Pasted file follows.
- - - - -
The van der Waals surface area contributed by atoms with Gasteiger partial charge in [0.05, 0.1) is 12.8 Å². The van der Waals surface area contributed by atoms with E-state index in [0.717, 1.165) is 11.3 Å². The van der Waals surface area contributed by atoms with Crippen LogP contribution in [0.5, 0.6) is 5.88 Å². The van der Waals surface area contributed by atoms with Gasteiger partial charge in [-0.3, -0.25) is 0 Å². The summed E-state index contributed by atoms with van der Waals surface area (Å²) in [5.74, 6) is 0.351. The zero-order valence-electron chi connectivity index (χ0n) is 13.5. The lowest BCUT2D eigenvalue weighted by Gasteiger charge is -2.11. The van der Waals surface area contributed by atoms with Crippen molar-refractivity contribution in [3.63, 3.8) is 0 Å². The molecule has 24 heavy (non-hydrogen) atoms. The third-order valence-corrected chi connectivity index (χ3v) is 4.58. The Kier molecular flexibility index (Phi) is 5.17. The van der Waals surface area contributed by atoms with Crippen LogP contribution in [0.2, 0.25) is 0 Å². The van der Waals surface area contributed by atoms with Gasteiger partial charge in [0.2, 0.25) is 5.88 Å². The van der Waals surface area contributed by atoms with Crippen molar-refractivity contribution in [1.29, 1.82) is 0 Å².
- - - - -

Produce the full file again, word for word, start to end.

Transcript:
The van der Waals surface area contributed by atoms with Gasteiger partial charge in [0.05, 0.1) is 12.8 Å². The van der Waals surface area contributed by atoms with E-state index in [0.717, 1.165) is 11.3 Å². The van der Waals surface area contributed by atoms with Crippen LogP contribution in [0.5, 0.6) is 5.88 Å². The van der Waals surface area contributed by atoms with Gasteiger partial charge in [-0.3, -0.25) is 0 Å². The summed E-state index contributed by atoms with van der Waals surface area (Å²) in [5.74, 6) is 0.351. The zero-order valence-electron chi connectivity index (χ0n) is 13.5. The lowest BCUT2D eigenvalue weighted by Gasteiger charge is -2.11. The van der Waals surface area contributed by atoms with Crippen molar-refractivity contribution in [3.63, 3.8) is 0 Å². The molecule has 24 heavy (non-hydrogen) atoms. The third-order valence-corrected chi connectivity index (χ3v) is 4.58. The Kier molecular flexibility index (Phi) is 5.17. The van der Waals surface area contributed by atoms with Crippen LogP contribution in [0.2, 0.25) is 0 Å². The van der Waals surface area contributed by atoms with Gasteiger partial charge in [0.2, 0.25) is 5.88 Å². The van der Waals surface area contributed by atoms with Crippen molar-refractivity contribution in [1.29, 1.82) is 0 Å².